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Nearly one in five pupils get extra time in exams, watchdog finds

Posted on: 2018-11-22 18:45:00

18.4 per cent of all students were awarded 25 per cent extra time
18.4 per cent of all students were awarded 25 per cent extra time

In the most recent series of GCSE and A-level exams, 18.4 per cent of all students were awarded 25 per cent extra time.

Requests for extra time have soared in recent years and Ofqual, the exams watchdog, said that it is concerned by the rise. 

Andrew Harland, Director, International Exam Officers’ Association, said that the axing of module and retakes has increased the stakes of exams.

“Students who are less capable can’t retake and retake,” he said. “Now you have a one hit chance. There are obvious issues about the fact people are trying to get the best results they can for their students. The access arrangement mechanism is one way to do this.”

Schools can apply to the Joint Council for Qualifications (JCQ) to request extra time for a student on a variety on grounds. These include learning difficulties, attention deficit hyperactivity disorder (ADHD) or a mental health condition .

Figures from Ofqual show that 25 per cent extra time is the most popular form of special dispensation for exams,  and has increased by 43 per cent over the past five years. Other forms of access arrangement can include having a reader, scribe, an exam printed on coloured paper, or computer assistance.

Mr Harland said that students are being given extra time as a “blanket response” even when it is not necessary.

Ofqual carried out a probe into extra time arrangements last autumn 
Ofqual carried out a probe into extra time arrangements last autumn 

“We are trying to get them to review the whole process so we don’t have this kind of ridiculous arrangement where some children are getting [extra time] and others aren’t getting a look in at all,” he said. “It’s not being given to the students who really need it.”

Professor Alan Smithers, director of the education and employment centre at the University of Buckingham, has previously said that requesting extra time is “an open goal for both pushy parents and pushy schools”.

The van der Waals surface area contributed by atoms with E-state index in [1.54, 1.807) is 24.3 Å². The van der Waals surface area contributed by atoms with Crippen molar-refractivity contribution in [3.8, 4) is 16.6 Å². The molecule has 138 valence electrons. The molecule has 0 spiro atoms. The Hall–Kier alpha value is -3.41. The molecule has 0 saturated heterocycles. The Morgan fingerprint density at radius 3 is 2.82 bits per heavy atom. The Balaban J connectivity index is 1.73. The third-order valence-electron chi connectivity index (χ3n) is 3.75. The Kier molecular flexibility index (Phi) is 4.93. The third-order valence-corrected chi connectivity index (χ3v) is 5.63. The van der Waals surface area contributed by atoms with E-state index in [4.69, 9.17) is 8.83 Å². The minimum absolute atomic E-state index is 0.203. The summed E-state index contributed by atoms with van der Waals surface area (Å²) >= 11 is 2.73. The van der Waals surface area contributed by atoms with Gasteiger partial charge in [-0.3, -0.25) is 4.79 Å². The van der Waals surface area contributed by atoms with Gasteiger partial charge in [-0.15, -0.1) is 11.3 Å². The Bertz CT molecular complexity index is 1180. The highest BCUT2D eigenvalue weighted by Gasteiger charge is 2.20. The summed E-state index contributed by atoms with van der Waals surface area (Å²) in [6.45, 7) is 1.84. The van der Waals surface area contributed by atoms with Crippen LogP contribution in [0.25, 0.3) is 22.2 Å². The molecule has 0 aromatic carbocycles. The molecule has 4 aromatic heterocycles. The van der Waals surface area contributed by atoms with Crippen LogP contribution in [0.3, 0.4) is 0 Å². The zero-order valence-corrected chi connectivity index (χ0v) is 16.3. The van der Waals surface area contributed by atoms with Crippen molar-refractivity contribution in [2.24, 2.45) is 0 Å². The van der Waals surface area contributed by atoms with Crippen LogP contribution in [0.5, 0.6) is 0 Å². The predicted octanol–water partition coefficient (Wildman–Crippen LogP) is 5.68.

Ofqual carried out a probe into extra time arrangements last autumn amid concern about the steep rise in requests for extra time.

It passed its findings on to the JCQ, which represents the country’s leading exam boards, which wrote to 300 schools earlier this year asking them to review their arrangements ahead of this summer’s exams. 

An Ofqual spokesman said it is “right and only fair” that the exam system allows disabled students to have “reasonable adjustments to the way they take their assessments so they can demonstrate their knowledge, skills and understanding alongside their peers.

“Nonetheless, we note with concern the increase in the number of students being granted extra time.

“While schools and colleges should make sure their disabled students have reasonable adjustments, we consider any abuse of the system to be malpractice.  

“We expect the exam boards to identify and investigate schools and colleges that, without obvious good reason, have an unusually high number of students who are given extra time and to sanction for malpractice any found to be misusing extra time arrangements.



By Camilla Turner, Education Editor
Source: The Telegraph


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